Winterizing a drip irrigation system

Asked September 24, 2020, 4:22 PM EDT

Hello, For years I've been lax about winterizing my drip system, and I keep paying for it with emitters that fail in the spring, apparently because lingering moisture has frozen and damaged the diaphragms. I do take off the end caps of the 1/2-inch lines, let those lines drain and then replace the caps. But I haven't, as some sources suggest, used compressed air to blow out the lines. Some years, I've had to replace a quarter of the emitters. I'm researching compressors and reading up on compressor fittings ... who knew they were so complex! I wondered whether anybody in your shop has some expertise on using compressed air to clear drip system lines. Obviously, I won't need a lot of pressure, so I don't have to buy one of those big-tank things, but I've never owned or worked with a compressor. I will have to figure out how to connect the compressor to my system, somehow, which means adaptors. I run water from an outdoor hydrant through PVC pipe and then into a dozen 1/2-inch lines that distribute water through the 1/4-inch lines to emitters. Each of the 1/2-inch lines has 10 to 25 1/4-inch lines attached (and each line has its own pressure regulator). It's a makeshift system that I've developed over the last 15 years, with standard stuff from Portland Nursery and Home Depot — from the likes of Accu-Drip, Gilmour, DIG ... . It does a decent job of keeping grounds around our bungalow watered. Our lot is 45 feet by 90 feet, with no lawn. Most of the plantings are herbs, flowers and shrubs — and the annual token tomato. Thanks for any help you can provide. Tim Fought Portland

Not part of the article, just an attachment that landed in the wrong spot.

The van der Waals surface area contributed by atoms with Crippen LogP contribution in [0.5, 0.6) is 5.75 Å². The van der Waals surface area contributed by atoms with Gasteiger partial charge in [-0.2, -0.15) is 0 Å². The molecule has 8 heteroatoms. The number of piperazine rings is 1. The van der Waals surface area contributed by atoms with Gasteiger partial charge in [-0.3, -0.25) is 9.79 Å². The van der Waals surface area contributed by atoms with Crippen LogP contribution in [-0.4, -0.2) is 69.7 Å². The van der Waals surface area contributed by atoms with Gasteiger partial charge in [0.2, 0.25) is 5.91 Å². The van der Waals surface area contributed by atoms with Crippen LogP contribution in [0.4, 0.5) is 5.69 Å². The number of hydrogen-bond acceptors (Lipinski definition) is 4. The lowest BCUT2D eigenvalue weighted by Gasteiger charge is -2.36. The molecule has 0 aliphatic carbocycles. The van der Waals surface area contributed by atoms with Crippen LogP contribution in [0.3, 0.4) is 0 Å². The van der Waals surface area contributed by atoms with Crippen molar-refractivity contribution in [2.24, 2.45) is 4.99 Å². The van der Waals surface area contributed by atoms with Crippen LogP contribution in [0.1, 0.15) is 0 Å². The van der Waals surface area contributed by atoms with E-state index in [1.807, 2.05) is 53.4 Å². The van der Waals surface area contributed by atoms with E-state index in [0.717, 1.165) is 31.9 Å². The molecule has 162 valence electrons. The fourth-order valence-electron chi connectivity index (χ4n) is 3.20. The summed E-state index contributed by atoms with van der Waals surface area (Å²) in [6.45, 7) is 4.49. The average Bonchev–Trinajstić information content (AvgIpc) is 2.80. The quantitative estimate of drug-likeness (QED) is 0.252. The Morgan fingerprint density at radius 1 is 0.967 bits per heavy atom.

Multnomah County Oregon

1 Response

I located comments from Colorado that may address your question since they deal with frozen ground that we do here in Oregon and are familiar with using an air compressor to drain the system. We have a buried drip system at our home and have not had any issues with frozen lines in the five years that we have lived here. One thought that occurred to me was for to suggest that you invest in plastic sheeting and/or mulch to insulate your garden during the winter months. It can be staked and removed at will if necessary.. Another option if of course to use overhead watering during the summer months in addition to your drip system as a backup. The Washington County Master Association has installed a garden at PCC Rock Campus that uses both types of irrigation in different sections and it has worked well for the trees, shrubs and flowers that have been there for two seasons.
I hope that these comments can be of some assistance to you. It sounds like the constant efforts that you expend to protect your watering system can produce some frustration and you want to be able to fully enjoy the "fruits" of your efforts at the end of the season with minimal extra effort.
"The problem is that some water may still (after blowing the system) be trapped in the pressure regulator after you are finished. And blowout is not always 100%, so water movement in lines later after blowout can accumulate in the pressure regulator - which upon freezing can ruin the pressure regulator. It's always best practice to remove pressure regulators from drip systems over the winter. Drip can be easily drained after removing pressure regulators, any valves (ball or gate valves you might have installed - and are VERY prone to freezing damage), irrigation timers, etc. from the system and opening end caps to allow gravity drainage at both ends of the drip supply. Loosely cap both ends of supply lines once drainage has occurred.

If main drip supply lines are drained (manually - with pressurized air), emitters and other components on the line will drain. Small amounts of water remaining in black poly lines will not cause damage upon freezing - but it has to be a small amount of water. Fully full/charged lines that aren't drained at all in the fall WILL be damaged by freezing - as will emitters on those charged/frozen lines.

So, compressed air winterizing of drip isn't necessary - as long as lines are drained and valves, pressure regulators, etc. are removed."